9 The Unconscious Mind Freud believed that people are inherently driven by their unconscious mind. Those driving forces being fears, selfish needs, immoral urges, unacceptable sexual desires, etc. Tyson 2006 states: “The unconscious is the storehouse of those painful experiences and emotions, those wounds, fears, guilty desires, and unresolved conflicts we do not want to know about because we feel we will be overwhelmed by them” (p.12). Many times these negative thoughts and feelings are repressed to the unconscious mind but this does not eliminate them but only serves to shape our present experiences.

10 Batman/Bruce Wayne’s Unconscious Mind
From Bruce’s background we know that he has a fear of bats but still chooses to use that symbol and surround himself with it. Bruce also has a tendency to have a lusty attitude. He is often chasing his love, Rachel Dawes, and is often surrounded by beautiful women. Both Batman and Bruce want to protect those that are closest to them and are willing to sacrifice themselves to do so. Batman is a very dark personality (comes out at night, uses darkness and fear to his advantage when fighting criminals). There is also an undertone of jealousy when it comes to Rachel dating Harvey Dent. Fear Lusty Egotistical Overbearing Dark/mysterious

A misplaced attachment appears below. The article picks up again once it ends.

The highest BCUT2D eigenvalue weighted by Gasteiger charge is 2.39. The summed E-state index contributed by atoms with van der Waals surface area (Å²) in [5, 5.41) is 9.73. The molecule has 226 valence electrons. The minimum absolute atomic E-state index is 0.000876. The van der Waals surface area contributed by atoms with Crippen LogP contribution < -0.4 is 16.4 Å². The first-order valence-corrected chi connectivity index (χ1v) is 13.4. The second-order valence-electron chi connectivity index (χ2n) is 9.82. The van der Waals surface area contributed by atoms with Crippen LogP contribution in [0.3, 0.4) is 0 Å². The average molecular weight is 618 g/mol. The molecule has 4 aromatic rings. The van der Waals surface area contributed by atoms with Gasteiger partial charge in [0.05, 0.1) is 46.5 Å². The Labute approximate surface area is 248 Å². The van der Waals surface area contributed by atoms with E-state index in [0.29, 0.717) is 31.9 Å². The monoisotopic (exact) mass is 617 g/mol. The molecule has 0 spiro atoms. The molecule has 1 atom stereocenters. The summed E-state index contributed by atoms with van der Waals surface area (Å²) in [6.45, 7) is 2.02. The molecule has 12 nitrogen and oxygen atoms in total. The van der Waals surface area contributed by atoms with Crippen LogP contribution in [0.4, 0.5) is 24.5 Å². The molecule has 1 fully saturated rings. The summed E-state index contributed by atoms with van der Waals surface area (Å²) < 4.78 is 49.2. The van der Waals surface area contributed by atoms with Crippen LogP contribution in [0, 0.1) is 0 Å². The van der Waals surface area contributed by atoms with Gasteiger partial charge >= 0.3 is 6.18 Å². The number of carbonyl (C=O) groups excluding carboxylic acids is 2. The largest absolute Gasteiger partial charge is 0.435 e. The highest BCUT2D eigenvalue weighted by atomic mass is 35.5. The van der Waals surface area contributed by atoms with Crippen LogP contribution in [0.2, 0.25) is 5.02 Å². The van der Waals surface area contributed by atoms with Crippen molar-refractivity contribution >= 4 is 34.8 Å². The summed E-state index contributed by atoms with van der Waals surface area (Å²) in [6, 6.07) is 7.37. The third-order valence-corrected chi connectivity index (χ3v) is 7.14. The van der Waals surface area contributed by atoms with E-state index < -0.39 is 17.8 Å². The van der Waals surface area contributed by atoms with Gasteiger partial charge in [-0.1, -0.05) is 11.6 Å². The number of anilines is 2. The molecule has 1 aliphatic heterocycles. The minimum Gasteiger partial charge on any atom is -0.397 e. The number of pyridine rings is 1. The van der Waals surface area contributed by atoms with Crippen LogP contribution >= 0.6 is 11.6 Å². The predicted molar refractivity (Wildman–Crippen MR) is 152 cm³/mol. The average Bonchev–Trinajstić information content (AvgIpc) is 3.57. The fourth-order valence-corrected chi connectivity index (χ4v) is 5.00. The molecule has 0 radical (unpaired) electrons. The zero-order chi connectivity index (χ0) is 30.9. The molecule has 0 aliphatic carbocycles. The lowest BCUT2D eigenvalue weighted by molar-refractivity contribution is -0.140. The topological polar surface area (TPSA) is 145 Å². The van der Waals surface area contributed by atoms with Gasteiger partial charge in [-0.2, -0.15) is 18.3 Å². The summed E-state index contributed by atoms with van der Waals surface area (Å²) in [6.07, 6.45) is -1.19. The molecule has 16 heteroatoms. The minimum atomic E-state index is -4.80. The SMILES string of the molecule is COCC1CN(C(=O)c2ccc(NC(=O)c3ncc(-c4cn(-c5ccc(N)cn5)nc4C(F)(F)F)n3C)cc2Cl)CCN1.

11 The Joker’s Unconscious Mind
The most apparent level of unconsciousness with the Joker is his perceived insanity. He feels that humans are naturally evil and thus he sees nothing wrong with his actions. He feels he is just shedding light on an evil that already exists. This is proven wrong by Batman at the end of the movie. The joker seems to display signs of a repressed childhood. He often seems to be “playing” games with people. His overexcitement with the destruction he creates is another sign. He is always laughing even when in pain. There seems to also be some sexual urges and desires. This is apparent in how he treats women and even men (Batman). These urges may not always be apparent. The Joker seems to have a need to be in control. This is very apparent in the plots and schemes that he takes part in. The joker likes to create disorder and gain some control when doing this. Insanity Repressed childhood Sexual urges Need for control

12 A Look At The Past In order to understand why a person acts the way they do in the present we need to understand what occurred in their past. Tyson 2006 tells us, “When we look at the world through a psychoanalysis lens, we see that it is comprised of individual human beings, each with a psychological history that begins with childhood experiences in the family and each with patterns of adolescent and adult behavior that are the direct result of that early experience” (p.12). In many cases people are unaware of their past childhood issues or if they are aware they fail to realize when these issues are affecting their current behavior.

13 Bruce Wayne/ Batman’s past